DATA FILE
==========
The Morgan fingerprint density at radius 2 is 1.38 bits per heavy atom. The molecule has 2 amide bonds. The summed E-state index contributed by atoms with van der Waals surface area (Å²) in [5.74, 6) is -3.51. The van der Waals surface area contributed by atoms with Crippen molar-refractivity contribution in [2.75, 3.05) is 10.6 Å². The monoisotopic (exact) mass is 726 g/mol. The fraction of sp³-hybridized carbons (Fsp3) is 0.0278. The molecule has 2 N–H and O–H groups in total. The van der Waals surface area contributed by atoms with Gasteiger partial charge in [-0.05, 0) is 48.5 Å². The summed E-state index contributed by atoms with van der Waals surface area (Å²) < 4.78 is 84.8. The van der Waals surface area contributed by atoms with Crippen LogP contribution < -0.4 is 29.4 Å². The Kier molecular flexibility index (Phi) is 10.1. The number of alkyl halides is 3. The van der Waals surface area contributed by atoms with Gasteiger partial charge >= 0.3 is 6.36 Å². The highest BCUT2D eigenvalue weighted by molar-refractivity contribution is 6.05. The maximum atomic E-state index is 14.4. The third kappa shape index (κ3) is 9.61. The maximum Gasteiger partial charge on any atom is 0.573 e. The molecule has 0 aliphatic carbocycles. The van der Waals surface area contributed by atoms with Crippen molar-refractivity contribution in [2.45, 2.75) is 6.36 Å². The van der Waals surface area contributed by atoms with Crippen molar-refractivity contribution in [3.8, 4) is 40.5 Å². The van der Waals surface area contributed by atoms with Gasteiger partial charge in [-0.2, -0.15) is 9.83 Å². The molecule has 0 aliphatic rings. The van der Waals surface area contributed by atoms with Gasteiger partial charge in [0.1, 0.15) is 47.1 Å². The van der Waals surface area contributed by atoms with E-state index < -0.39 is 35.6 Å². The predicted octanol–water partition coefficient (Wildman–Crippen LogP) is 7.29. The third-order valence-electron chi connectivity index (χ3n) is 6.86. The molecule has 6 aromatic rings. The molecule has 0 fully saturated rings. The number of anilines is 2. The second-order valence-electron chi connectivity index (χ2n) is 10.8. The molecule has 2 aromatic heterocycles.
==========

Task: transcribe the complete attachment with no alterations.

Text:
The Morgan fingerprint density at radius 2 is 1.38 bits per heavy atom. The molecule has 2 amide bonds. The summed E-state index contributed by atoms with van der Waals surface area (Å²) in [5.74, 6) is -3.51. The van der Waals surface area contributed by atoms with Crippen molar-refractivity contribution in [2.75, 3.05) is 10.6 Å². The monoisotopic (exact) mass is 726 g/mol. The fraction of sp³-hybridized carbons (Fsp3) is 0.0278. The molecule has 2 N–H and O–H groups in total. The van der Waals surface area contributed by atoms with Gasteiger partial charge in [-0.05, 0) is 48.5 Å². The summed E-state index contributed by atoms with van der Waals surface area (Å²) < 4.78 is 84.8. The van der Waals surface area contributed by atoms with Crippen LogP contribution < -0.4 is 29.4 Å². The Kier molecular flexibility index (Phi) is 10.1. The number of alkyl halides is 3. The van der Waals surface area contributed by atoms with Gasteiger partial charge >= 0.3 is 6.36 Å². The highest BCUT2D eigenvalue weighted by molar-refractivity contribution is 6.05. The maximum atomic E-state index is 14.4. The third kappa shape index (κ3) is 9.61. The maximum Gasteiger partial charge on any atom is 0.573 e. The molecule has 0 aliphatic carbocycles. The van der Waals surface area contributed by atoms with Crippen molar-refractivity contribution in [2.45, 2.75) is 6.36 Å². The van der Waals surface area contributed by atoms with Crippen molar-refractivity contribution in [3.8, 4) is 40.5 Å². The van der Waals surface area contributed by atoms with Gasteiger partial charge in [-0.2, -0.15) is 9.83 Å². The molecule has 0 aliphatic rings. The van der Waals surface area contributed by atoms with Gasteiger partial charge in [0.1, 0.15) is 47.1 Å². The van der Waals surface area contributed by atoms with E-state index < -0.39 is 35.6 Å². The predicted octanol–water partition coefficient (Wildman–Crippen LogP) is 7.29. The third-order valence-electron chi connectivity index (χ3n) is 6.86. The molecule has 6 aromatic rings. The molecule has 0 fully saturated rings. The number of anilines is 2. The second-order valence-electron chi connectivity index (χ2n) is 10.8. The molecule has 2 aromatic heterocycles.